Is not exactly the epic struggle of good versus evil, but year after year we find ourselves fighting against a constant onslaught of obnoxious and predatory activity on the Internet. There seems to be no end to spam, phishing, viruses, worms, and other malicious activity. This month, we'll take a look at sortie of the recent forms of attack out on the Internet and I'll offer a couple of tips on how to keep your site a bit more secure.
When I started studying and writing about Internet security issues more than a decade ago, we anticipated future generations of network infrastructure with more stringent security built in that would eliminate obnoxious and dangerous activity. While great strides have been made in network security technologies, they are mostly deployed in internal networks. These security layers rely on industrial-strength authentication and authorization, along with strong encryption. Applying this level of security to the Internet at large would result in a restrictive environment that would have a huge impact on its openness. It's important to keep in mind that while it's annoying to deal with floods of spam and to maintain constant vigilance for viruses and worms, that's the price we pay for free and open access. That doesn't mean that there isn't room for improvement, but it illustrates the compromises and trade-offs involved in balancing strong security with convenient access.
Spam Still Proliferates
Spam continues to be one of the top annoyances of the Internet. In many cases it's more than just an annoyance. Much of the spam out there relates to phishing and identity theft, which causes economic and personal damage to its victims. While it's not exactly big news that the onslaught of spam continues, it's important to take note of its recent evolution and of what we in libraries need to do to avoid unwitting complicity in its spread.
As incredible as it seems, spam continues to be a profitable activity. The phenomenon of spam-unsolicited commercial email-involves sending messages to millions of recipients in the hope that a few of them will buy their wares or fall for their scams. Even when the odds are 1 in 10,000 that a recipient will bite, when people can spin out many millions of messages with very little cost, many of them continue to find it worth their while. It takes only an infinitesimal number of positive results from a spam barrage to create an adequate payoff to the spammer and to the scoundrels that hired him.
Spam's Internal Anatomy
In times past, spammers were able to churn out messages by the millions by taking advantages of open mail relays out on the Internet. Let's take a quick look at the path of an email message.
In most cases, you create a message in a client of some sort that allows you to use basic word processing tools to compose and edit. Once you press the Send button, your email client makes contact with its designated mail server, engaging in a conversation following the rules specified by SMTP (Simple Mail Transfer Protocol). True to its name, SMTP requires only a few fields to formulate a valid email message and send it on its way. A mail message consists of a header, which includes structured fields such as "to," "from," "cc," "bcc," "date," and "subject"; and the message body. The mail server essentially stamps each outgoing message with its own domain name, denoting its origin.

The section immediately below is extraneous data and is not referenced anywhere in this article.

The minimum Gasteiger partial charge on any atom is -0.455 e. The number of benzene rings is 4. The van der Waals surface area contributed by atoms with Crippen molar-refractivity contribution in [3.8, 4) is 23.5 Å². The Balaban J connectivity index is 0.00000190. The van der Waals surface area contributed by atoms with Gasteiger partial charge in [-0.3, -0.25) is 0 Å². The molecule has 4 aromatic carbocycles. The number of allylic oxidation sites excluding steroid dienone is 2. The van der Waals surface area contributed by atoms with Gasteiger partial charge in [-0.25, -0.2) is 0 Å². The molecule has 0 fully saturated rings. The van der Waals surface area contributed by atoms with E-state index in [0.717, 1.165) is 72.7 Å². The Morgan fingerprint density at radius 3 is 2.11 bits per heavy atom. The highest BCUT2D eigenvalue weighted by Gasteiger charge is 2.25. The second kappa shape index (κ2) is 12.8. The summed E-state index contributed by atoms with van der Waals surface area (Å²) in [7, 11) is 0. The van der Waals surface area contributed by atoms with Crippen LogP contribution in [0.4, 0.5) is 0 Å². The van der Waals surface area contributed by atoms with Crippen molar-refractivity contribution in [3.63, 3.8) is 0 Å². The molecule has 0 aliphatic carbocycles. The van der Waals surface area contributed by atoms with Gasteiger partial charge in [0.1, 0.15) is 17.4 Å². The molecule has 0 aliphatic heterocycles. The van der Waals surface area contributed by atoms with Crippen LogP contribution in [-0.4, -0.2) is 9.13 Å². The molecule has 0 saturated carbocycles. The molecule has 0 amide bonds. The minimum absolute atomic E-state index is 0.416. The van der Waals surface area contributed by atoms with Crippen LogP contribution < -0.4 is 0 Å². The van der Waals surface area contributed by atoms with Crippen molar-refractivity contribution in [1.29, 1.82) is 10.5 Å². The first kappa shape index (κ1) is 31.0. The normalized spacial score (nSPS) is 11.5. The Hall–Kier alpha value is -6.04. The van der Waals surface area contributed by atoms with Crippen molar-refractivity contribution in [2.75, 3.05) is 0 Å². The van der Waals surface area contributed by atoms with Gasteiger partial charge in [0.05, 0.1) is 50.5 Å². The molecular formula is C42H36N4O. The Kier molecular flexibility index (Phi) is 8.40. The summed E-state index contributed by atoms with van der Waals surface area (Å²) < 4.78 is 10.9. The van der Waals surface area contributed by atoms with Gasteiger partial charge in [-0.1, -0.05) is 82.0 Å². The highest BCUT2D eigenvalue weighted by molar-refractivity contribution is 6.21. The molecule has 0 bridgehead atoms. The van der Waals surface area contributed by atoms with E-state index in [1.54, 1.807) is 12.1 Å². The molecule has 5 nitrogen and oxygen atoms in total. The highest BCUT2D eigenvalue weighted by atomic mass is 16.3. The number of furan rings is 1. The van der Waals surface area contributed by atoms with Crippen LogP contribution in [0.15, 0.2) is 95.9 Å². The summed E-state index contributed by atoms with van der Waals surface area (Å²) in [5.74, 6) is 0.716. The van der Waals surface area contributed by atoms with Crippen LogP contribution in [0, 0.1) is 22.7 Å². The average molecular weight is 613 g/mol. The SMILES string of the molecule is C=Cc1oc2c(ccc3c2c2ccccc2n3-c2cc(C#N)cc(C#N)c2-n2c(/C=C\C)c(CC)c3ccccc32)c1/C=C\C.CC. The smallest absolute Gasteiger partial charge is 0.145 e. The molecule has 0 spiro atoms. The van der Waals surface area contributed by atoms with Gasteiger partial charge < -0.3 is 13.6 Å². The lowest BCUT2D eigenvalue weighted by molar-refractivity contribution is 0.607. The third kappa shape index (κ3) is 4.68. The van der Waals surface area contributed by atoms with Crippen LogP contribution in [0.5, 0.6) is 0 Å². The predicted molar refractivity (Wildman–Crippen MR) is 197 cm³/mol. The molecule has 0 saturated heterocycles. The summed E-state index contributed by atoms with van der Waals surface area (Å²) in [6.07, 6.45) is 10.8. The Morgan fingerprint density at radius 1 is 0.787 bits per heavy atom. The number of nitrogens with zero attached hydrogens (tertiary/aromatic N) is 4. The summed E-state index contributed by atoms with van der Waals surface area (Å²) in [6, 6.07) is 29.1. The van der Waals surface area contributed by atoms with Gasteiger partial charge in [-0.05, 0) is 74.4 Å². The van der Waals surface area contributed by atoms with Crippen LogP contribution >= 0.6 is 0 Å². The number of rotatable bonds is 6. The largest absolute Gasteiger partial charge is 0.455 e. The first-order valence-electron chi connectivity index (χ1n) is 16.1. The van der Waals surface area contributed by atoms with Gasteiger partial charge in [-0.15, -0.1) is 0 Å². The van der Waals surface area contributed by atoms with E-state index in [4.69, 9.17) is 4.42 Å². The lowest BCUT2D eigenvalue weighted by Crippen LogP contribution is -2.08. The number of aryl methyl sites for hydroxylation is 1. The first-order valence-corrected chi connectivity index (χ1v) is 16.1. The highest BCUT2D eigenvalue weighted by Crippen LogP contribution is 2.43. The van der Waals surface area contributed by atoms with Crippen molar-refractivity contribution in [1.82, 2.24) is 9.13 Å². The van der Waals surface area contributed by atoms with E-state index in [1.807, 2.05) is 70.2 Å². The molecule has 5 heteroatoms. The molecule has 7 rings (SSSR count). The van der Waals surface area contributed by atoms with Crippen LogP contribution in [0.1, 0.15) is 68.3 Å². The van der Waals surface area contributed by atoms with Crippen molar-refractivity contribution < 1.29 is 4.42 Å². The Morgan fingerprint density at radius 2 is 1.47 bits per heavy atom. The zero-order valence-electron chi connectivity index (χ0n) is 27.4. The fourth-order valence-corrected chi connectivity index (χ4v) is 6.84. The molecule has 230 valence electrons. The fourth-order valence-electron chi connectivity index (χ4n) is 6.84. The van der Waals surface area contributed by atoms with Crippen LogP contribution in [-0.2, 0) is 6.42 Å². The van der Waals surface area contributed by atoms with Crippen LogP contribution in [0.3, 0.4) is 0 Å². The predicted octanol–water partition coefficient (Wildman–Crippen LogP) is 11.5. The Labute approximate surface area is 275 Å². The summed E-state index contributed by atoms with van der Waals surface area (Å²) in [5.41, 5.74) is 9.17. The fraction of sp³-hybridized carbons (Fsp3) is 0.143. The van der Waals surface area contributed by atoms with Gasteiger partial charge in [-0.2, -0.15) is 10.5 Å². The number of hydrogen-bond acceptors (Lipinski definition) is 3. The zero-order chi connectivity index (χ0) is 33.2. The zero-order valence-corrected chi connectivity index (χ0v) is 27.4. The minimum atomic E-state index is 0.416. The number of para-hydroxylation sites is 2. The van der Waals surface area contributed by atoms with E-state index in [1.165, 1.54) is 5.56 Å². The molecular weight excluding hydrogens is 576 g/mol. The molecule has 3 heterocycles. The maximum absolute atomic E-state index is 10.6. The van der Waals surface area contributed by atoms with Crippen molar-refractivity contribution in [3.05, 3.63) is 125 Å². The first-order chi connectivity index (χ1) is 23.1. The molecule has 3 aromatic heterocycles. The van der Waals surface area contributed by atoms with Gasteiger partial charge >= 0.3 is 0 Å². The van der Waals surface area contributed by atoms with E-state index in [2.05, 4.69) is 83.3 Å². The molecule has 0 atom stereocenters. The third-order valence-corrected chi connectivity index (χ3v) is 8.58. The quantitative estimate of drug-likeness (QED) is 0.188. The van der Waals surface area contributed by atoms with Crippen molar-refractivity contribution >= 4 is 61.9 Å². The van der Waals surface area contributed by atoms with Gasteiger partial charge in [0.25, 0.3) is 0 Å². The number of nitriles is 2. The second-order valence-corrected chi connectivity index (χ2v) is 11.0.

Before a mail server generates a message and relays it on to the Internet, it usually checks to be sure that the mail client generating the message belongs to its designated organization. Some mail servers enforce tightly controlled access, requiring usernames and passwords or digital certificates. Others simply check that the mail sender falls within its own local network. Either way, mail servers normally do not provide service to those outside their immediate organization.
The classic spammer strategy is scanning pages on the Web in search of email addresses and popping them into a database. These databases of potential addresses are then fed into automated scripts which churn out the messages we see in our mailboxes as spam. Many of the viruses and worms churning on the Internet are designed to hijack ordinary PCs connected to broadband networks to spew out huge quantities of email messages.
Closing Open Mail Relays
A mail server that has been configured to generate mail without regard to the sender of the message is considered an "open relay." These open mail relays exist to the delight of mail spammers. While humans generate mail messages one at a time through a mail client such as Microsoft Outlook, spammers generate messages programmatically through scripts and huge databases of email addresses. Spammers constantly scour the Internet for open mail relays that they can commandeer to ship their goods.
One of the tactics in the battle against spam is eliminating open mail relays. All legitimate mail servers enforce some type of verification to lock out spammers. Any organization that allows an open relay risks appearing on "blacklists" that many mail systems check before accepting incoming messages. If your organization appears on a blacklist, then even legitimate mail from that domain name may not be delivered. These blacklists provide strong motivation to organizations to ensure that their systems administrators keep their mail servers under tight control.
Port 25 Filtering
Another tactic to disrupt the spammers is shutting down unauthorized activity on port 25, the network socket that delivers most email. Most ISPs (Internet service providers) and organizational networks enforce technical restrictions on their networks to curtail spam activity. Atypical ISP will provide a mail server for its own customers but will block access to others. As an added measure to reduce opportunities for generating spam, ISPs tend to block all activity on port 25, except for its own customers accessing its own mail servers.
While port 25 mail filtering helps reduce spam, it also makes it a bit more complicated to use some types of mail services. If, for example, you need to access the mail system of your workplace from home, you might have difficulties. When my ISP initiated port 25 filtering, I had to adjust the configuration of my email client to use my ISP's mail server for outgoing mail, while using Vanderbilt's mail servers for incoming mail. Fortunately, the Mulberry Mail client that we use allows multiple configuration profiles, so I can easily switch between the configuration that works at home on my ISP's network and the one configured for use at Vanderbilt. (Port 25 mail filtering does not affect mail systems that you use through your Web browser, only those that use specialized mail software.)
New Tactic: Focus on Forms